Articles by James Tolchard in JoVE
Atomic Scale Structural Studies of Macromolecular Assemblies by Solid-state Nuclear Magnetic Resonance Spectroscopy Antoine Loquet1, James Tolchard1, Melanie Berbon1, Denis Martinez1, Birgit Habenstein1 1Institute of Chemistry, Biology of Membranes, Nanoobjects, UMR5248 CNRS, Université de Bordeaux Structures of supramolecular protein assemblies at atomic resolution are of high relevance because of their crucial roles in a variety of biological phenomena. Herein, we present a protocol to perform high-resolution structural studies on insoluble and non-crystalline macromolecular protein assemblies by magic-angle spinning solid-state nuclear magnetic resonance spectroscopy (MAS SSNMR).
Other articles by James Tolchard on PubMed
Cell-Free Expression for the Study of Hydrophobic Proteins: The Example of Yeast ATP-Synthase Subunits Methods in Molecular Biology (Clifton, N.J.). 2017 | Pubmed ID: 28755364 Small hydrophobic membrane proteins or proteins with hydrophobic domains are often difficult to produce in bacteria. The cell-free expression system was found to be a very good alternative for the expression of small hydrophobic subunits of the yeast ATP-synthase, such as subunits e, g, k, i, f and the membrane domain of subunit 4, proteins that are suspected to play a role in the stability of ATP-synthase dimers. All of these proteins could be produced in milligrams amounts using the cell-free "precipitate mode" and were successfully solubilized in the presence of lysolipid 1-myristoyl-2-hydroxy-sn-glycero-3-phospho-1'-rac-glycerol. Purified proteins were also found suitable for structural investigations. An example is given with the NMR backbone assignment of the isotopically labeled subunit g. Protocols are also described for raising specific polyclonal antibodies against overexpressed cell-free proteins.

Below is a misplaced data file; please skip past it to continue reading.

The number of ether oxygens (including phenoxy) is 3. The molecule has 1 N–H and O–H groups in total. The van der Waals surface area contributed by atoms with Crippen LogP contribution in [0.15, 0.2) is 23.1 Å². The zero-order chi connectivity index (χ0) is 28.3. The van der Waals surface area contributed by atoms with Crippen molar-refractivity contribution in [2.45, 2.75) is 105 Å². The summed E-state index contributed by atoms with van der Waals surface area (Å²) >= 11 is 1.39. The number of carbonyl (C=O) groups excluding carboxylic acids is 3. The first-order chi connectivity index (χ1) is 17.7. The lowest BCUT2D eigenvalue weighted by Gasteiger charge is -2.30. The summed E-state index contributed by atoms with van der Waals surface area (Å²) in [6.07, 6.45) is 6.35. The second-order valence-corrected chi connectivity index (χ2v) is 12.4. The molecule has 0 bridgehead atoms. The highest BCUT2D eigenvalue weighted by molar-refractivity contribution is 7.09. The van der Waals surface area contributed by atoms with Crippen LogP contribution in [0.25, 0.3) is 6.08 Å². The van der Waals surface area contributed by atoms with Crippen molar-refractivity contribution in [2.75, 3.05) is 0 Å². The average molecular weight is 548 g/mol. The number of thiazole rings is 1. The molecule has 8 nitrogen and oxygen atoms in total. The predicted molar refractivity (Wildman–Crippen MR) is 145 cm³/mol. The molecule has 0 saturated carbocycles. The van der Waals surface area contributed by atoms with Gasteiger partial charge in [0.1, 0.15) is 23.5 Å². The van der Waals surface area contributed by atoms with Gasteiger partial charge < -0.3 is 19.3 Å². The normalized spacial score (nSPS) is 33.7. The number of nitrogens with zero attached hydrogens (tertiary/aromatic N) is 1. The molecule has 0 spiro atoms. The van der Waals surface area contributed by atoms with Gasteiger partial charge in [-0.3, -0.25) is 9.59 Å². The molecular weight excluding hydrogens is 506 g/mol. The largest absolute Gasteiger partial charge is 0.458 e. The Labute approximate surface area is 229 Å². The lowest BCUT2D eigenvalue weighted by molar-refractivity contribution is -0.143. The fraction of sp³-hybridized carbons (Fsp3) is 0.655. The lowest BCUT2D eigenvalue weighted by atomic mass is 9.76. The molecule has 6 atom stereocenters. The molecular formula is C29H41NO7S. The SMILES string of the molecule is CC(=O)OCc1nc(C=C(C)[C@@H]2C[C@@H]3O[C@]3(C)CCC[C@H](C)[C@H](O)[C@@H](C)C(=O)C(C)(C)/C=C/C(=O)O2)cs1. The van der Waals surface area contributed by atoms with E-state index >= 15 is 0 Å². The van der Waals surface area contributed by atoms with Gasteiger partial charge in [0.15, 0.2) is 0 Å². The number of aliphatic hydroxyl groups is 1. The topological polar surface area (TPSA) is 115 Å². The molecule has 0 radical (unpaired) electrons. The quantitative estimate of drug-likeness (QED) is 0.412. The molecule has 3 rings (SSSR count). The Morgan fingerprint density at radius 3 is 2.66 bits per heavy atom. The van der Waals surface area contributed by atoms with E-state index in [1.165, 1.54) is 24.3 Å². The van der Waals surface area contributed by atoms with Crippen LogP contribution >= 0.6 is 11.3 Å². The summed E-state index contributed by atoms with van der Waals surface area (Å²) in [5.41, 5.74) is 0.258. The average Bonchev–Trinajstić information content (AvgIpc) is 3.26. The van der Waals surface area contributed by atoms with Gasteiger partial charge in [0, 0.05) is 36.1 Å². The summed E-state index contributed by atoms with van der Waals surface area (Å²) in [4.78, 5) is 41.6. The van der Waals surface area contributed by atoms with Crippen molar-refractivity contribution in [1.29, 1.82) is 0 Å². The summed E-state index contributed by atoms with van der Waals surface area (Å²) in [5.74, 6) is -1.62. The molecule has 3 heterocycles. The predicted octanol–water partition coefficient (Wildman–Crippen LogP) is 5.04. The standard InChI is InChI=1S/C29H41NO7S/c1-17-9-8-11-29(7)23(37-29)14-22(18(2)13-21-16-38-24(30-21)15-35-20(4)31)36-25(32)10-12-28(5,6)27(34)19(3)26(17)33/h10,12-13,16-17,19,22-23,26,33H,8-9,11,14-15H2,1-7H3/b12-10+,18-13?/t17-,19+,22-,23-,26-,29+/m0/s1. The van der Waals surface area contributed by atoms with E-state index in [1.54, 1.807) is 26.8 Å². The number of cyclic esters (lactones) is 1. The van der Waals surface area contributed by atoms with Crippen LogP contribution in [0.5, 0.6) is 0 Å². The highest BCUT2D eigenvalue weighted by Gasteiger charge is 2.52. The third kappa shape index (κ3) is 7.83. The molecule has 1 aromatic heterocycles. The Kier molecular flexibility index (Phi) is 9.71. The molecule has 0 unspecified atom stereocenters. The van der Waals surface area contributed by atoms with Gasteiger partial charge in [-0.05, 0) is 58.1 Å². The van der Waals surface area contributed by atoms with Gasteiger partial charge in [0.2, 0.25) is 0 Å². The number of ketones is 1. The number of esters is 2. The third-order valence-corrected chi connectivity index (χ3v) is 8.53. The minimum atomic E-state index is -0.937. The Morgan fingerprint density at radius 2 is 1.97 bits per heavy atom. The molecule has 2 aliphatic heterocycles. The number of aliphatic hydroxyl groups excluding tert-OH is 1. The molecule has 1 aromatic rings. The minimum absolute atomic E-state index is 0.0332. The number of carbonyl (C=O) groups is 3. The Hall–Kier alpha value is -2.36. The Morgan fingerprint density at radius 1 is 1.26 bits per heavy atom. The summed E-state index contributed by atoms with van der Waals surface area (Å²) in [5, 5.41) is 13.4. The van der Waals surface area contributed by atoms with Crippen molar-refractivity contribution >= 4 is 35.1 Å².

Structural Evidence of a Phosphoinositide Binding Site in the Rgd1-RhoGAP Domain The Biochemical Journal. 07, 2017 | Pubmed ID: 28760887 Phosphoinositide lipids recruit proteins to the plasma membrane involved in the regulation of cytoskeleton organization and in signalling pathways that control cell polarity and growth. Among those, Rgd1p is a yeast GTPase activating protein (GAP) specific for Rho3p and Rho4p GTPases, which control actin polymerization and stress signalling pathways. Phosphoinositides not only bind Rgd1p, but also stimulate its GAP activity on the membrane-anchored form of Rho4p. Both F-BAR and RhoGAP domains of Rgd1p are involved in lipid interactions. In the Rgd1p-F-BAR domain, a phosphoinositide binding site has been recently characterized. We report here the X-ray structure of the Rgd1p-RhoGAP domain, identify by NMR spectroscopy and confirm by docking simulations, a new but cryptic phosphoinositide binding site, comprising contiguous A1, A1' and B helices. The addition of helix A1', unusual among RhoGAP domains, seems to be crucial for lipid interactions. Such a site was totally unexpected inside a RhoGAP domain, as it was not predicted from either the protein sequence or its three-dimensional structure. Phosphoinositide binding sites in RhoGAP domains have been reported to correspond to polybasic regions (PBR), which are located at the unstructured flexible termini of proteins. Solid state NMR spectroscopy experiments confirm the membrane interaction of the Rgd1p-RhoGAP domain upon addition of PtdIns(4,5)P2 and indicate a slight membrane destabilization in the presence of the two partners.